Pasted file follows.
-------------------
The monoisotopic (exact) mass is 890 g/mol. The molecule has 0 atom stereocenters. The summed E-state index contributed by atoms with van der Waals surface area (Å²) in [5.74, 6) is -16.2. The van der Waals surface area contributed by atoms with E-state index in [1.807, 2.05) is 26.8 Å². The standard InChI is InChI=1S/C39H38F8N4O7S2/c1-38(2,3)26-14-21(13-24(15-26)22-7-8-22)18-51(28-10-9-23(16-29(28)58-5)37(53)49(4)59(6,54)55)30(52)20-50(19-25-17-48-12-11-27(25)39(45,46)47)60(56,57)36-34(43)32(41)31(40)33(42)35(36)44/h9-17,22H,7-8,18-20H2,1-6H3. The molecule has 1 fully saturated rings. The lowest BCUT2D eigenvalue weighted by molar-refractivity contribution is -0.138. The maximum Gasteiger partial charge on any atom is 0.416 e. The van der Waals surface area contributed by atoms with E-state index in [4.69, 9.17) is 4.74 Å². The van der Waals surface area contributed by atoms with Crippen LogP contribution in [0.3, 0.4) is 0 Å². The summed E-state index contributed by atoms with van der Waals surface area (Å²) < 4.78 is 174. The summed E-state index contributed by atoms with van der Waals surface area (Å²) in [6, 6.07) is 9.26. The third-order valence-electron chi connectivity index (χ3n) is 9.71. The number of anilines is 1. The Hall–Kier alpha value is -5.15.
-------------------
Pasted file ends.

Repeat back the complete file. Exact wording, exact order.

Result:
The monoisotopic (exact) mass is 890 g/mol. The molecule has 0 atom stereocenters. The summed E-state index contributed by atoms with van der Waals surface area (Å²) in [5.74, 6) is -16.2. The van der Waals surface area contributed by atoms with E-state index in [1.807, 2.05) is 26.8 Å². The standard InChI is InChI=1S/C39H38F8N4O7S2/c1-38(2,3)26-14-21(13-24(15-26)22-7-8-22)18-51(28-10-9-23(16-29(28)58-5)37(53)49(4)59(6,54)55)30(52)20-50(19-25-17-48-12-11-27(25)39(45,46)47)60(56,57)36-34(43)32(41)31(40)33(42)35(36)44/h9-17,22H,7-8,18-20H2,1-6H3. The molecule has 1 fully saturated rings. The lowest BCUT2D eigenvalue weighted by molar-refractivity contribution is -0.138. The maximum Gasteiger partial charge on any atom is 0.416 e. The van der Waals surface area contributed by atoms with E-state index in [4.69, 9.17) is 4.74 Å². The van der Waals surface area contributed by atoms with Crippen LogP contribution in [0.3, 0.4) is 0 Å². The summed E-state index contributed by atoms with van der Waals surface area (Å²) < 4.78 is 174. The summed E-state index contributed by atoms with van der Waals surface area (Å²) in [6, 6.07) is 9.26. The third-order valence-electron chi connectivity index (χ3n) is 9.71. The number of anilines is 1. The Hall–Kier alpha value is -5.15.